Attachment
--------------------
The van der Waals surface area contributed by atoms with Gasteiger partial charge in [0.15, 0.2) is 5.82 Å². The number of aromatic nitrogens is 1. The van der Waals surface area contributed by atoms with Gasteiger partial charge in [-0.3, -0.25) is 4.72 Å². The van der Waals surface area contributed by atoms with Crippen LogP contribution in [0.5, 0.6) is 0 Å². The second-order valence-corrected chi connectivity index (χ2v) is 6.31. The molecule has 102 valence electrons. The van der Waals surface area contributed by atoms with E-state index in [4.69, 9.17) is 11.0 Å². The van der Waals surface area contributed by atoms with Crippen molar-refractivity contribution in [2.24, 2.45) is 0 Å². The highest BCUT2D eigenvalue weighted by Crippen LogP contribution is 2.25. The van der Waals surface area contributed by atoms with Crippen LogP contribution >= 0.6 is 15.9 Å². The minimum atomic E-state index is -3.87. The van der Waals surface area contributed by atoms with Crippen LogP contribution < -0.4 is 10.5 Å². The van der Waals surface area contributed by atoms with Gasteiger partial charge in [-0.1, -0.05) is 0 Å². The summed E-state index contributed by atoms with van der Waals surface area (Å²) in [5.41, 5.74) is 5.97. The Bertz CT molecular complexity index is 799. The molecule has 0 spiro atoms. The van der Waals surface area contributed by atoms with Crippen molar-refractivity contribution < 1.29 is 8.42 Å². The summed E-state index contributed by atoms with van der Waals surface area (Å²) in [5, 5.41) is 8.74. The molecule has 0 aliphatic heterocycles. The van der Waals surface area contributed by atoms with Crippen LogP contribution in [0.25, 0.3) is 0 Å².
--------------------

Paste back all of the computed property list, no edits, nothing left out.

The van der Waals surface area contributed by atoms with Gasteiger partial charge in [0.15, 0.2) is 5.82 Å². The number of aromatic nitrogens is 1. The van der Waals surface area contributed by atoms with Gasteiger partial charge in [-0.3, -0.25) is 4.72 Å². The van der Waals surface area contributed by atoms with Crippen LogP contribution in [0.5, 0.6) is 0 Å². The second-order valence-corrected chi connectivity index (χ2v) is 6.31. The molecule has 102 valence electrons. The van der Waals surface area contributed by atoms with E-state index in [4.69, 9.17) is 11.0 Å². The van der Waals surface area contributed by atoms with Crippen molar-refractivity contribution in [2.24, 2.45) is 0 Å². The highest BCUT2D eigenvalue weighted by Crippen LogP contribution is 2.25. The van der Waals surface area contributed by atoms with Crippen LogP contribution >= 0.6 is 15.9 Å². The minimum atomic E-state index is -3.87. The van der Waals surface area contributed by atoms with Crippen LogP contribution < -0.4 is 10.5 Å². The van der Waals surface area contributed by atoms with Gasteiger partial charge in [-0.1, -0.05) is 0 Å². The summed E-state index contributed by atoms with van der Waals surface area (Å²) in [5.41, 5.74) is 5.97. The Bertz CT molecular complexity index is 799. The molecule has 0 spiro atoms. The van der Waals surface area contributed by atoms with Crippen molar-refractivity contribution < 1.29 is 8.42 Å². The summed E-state index contributed by atoms with van der Waals surface area (Å²) in [5, 5.41) is 8.74. The molecule has 0 aliphatic heterocycles. The van der Waals surface area contributed by atoms with Crippen LogP contribution in [0.25, 0.3) is 0 Å².